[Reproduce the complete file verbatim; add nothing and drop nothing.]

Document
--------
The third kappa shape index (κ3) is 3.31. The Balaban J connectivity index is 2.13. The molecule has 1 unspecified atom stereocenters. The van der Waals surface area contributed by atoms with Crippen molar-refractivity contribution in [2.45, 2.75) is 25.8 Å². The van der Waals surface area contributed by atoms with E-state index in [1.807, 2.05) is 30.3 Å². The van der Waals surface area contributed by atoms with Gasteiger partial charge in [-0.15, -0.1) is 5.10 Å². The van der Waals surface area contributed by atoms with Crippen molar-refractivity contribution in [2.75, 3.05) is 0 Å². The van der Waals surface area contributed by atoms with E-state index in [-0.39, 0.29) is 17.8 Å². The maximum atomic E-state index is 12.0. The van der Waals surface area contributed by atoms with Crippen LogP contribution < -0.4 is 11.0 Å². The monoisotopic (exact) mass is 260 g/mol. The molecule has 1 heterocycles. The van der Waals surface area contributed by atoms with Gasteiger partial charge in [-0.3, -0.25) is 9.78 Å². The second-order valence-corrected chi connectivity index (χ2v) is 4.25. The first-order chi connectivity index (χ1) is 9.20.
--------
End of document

The third kappa shape index (κ3) is 3.31. The Balaban J connectivity index is 2.13. The molecule has 1 unspecified atom stereocenters. The van der Waals surface area contributed by atoms with Crippen molar-refractivity contribution in [2.45, 2.75) is 25.8 Å². The van der Waals surface area contributed by atoms with E-state index in [1.807, 2.05) is 30.3 Å². The van der Waals surface area contributed by atoms with Gasteiger partial charge in [-0.15, -0.1) is 5.10 Å². The van der Waals surface area contributed by atoms with Crippen molar-refractivity contribution in [2.75, 3.05) is 0 Å². The van der Waals surface area contributed by atoms with E-state index in [-0.39, 0.29) is 17.8 Å². The maximum atomic E-state index is 12.0. The van der Waals surface area contributed by atoms with Crippen LogP contribution < -0.4 is 11.0 Å². The monoisotopic (exact) mass is 260 g/mol. The molecule has 1 heterocycles. The van der Waals surface area contributed by atoms with Gasteiger partial charge in [-0.3, -0.25) is 9.78 Å². The second-order valence-corrected chi connectivity index (χ2v) is 4.25. The first-order chi connectivity index (χ1) is 9.20.